Both Democrats and Republicans are guilty of hypocrisy. Republicans are usually quicker to disdain tokenism, yet they frequently make strategic choices based on race, religion, ethnicity or gender. Democrats worship “diversity” as a core ideal, but too frequently that means a rainbow of men and women representing different races, religions, ethnicities, all marching in ideological lockstep, never tolerating diversity of thought too. How supporting abortion became so central to the women’s movement is an interesting historical question for another time, but to many women, a female pro-life vice president is as unacceptable as an anti-Zionist Jewish president would be to Jews.

AMERICAN JEWS are as inconsistent on this score as any other group. Jews crave acceptance as “normal” Americans while taking particular naches in every Jewish political appointee, in every American Jewish success. American Jews want non-Jews to accept them as Americans, without noticing that American Jews vote for their own kind disproportionately and often help each other out generously.

A popular if possibly apocryphal story about America’s first Jewish cabinet member, Oscar Straus, recalls that when president Theodore Roosevelt met leaders of the American Jewish community celebrating the appointment, he told them what they wanted to hear. TR insisted: “I chose Oscar Straus because he was the best man for the job.” Then, the legendary banker Jacob Schiff, now old and deaf, thanked the president, saying that when president Roosevelt told him it was time to have a Jew in the cabinet, Oscar Straus was the obvious choice.

In Israel, too, the politics of ethnicity and gender can get intense – and inconsistent. Moshe Katsav delighted in his role as a successful Sephardi role model, then immediately – and falsely – played the racism card when his despicable behavior created a scandal. And Tzipi Livni’s on-again-off-again flirtation with the legacy of Golda Meir reflects her complicated juggling act among being treated like “one of the boys,” tapping into some “girl power” and staying true to her Revisionist anti-Golda roots.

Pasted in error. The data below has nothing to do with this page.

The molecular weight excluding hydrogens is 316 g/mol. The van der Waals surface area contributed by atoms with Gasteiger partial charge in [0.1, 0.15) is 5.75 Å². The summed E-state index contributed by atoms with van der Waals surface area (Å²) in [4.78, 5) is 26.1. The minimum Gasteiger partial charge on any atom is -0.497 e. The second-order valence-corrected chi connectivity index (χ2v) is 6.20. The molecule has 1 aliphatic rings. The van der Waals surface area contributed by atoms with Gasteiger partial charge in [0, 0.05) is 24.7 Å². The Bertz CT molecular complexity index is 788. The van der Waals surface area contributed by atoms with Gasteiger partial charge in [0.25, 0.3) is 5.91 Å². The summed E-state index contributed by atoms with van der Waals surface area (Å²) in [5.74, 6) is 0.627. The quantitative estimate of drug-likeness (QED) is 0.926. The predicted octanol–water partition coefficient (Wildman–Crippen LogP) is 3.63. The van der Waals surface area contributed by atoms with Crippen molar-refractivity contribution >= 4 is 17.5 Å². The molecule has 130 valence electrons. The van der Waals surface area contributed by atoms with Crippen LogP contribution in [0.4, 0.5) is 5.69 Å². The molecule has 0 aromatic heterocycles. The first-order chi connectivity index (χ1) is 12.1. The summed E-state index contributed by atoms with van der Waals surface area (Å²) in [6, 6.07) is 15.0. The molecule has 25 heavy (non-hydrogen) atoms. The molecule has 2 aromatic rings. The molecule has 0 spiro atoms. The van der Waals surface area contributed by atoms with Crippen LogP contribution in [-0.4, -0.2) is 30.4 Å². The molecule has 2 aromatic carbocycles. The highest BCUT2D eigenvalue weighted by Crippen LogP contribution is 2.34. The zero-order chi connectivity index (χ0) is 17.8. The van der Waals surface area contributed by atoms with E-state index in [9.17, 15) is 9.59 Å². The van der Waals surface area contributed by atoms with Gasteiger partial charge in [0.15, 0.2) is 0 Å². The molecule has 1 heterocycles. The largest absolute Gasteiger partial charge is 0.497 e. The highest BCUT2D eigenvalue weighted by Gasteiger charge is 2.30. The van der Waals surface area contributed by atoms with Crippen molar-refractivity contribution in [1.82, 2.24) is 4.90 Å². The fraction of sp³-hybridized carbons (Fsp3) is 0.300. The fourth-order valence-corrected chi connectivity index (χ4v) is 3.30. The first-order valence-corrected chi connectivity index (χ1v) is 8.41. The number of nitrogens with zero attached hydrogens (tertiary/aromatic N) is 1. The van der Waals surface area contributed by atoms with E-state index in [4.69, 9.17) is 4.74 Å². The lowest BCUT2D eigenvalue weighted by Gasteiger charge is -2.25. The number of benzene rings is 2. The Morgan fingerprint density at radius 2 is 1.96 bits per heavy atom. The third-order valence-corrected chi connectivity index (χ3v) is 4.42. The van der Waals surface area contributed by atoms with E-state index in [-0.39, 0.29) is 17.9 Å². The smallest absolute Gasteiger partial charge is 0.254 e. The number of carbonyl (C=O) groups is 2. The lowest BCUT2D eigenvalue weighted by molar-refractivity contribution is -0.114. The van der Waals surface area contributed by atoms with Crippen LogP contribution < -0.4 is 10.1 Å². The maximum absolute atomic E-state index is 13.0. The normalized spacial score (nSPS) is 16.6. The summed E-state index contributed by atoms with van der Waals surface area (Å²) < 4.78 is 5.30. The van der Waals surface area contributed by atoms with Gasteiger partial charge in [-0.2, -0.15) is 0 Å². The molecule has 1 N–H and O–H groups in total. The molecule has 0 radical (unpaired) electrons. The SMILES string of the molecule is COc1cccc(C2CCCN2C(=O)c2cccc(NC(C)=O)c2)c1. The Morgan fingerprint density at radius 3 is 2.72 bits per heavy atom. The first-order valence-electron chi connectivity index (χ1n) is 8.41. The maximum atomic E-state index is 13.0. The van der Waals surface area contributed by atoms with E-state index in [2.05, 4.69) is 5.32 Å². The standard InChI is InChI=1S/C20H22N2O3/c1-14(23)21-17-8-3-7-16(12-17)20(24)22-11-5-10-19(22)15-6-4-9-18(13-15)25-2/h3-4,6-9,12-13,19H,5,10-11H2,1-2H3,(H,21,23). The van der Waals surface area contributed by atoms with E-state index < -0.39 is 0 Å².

Shirley Chisholm, the first black woman to win a congressional seat, ran for president in 1972. She insisted : “I am not the candidate of black America, although I am black and proud. I am not a candidate of the women’s movement of this country, although I am a woman, and equally proud of that. I am the candidate of the people of America…” Alas, if anyone remembers Chisholm today, it is because of her race and gender.

Still, hers is an admirable formula. And so, with Barack Obama having received the Democratic nomination, Americans and freedom-loving people everywhere honor his individual achievement, appreciate his impressive abilities independent of his race, yet also welcome this breakthrough for people of color and oppressed minorities everywhere. Similarly, as long as Sarah Palin appears more like Al Gore than Dan Quayle, she should be hailed as an impressive individual and a leading pioneer.

We need a little constructive hypocrisy on this issue. People should rise and fall on their merits, but in this imperfect world, if they bring their subgroup a little more pride and standing, that is an added bonus.

The writer is professor of history at McGill University and the author of Leading from the Center: Why Moderates Make the Best Presidents.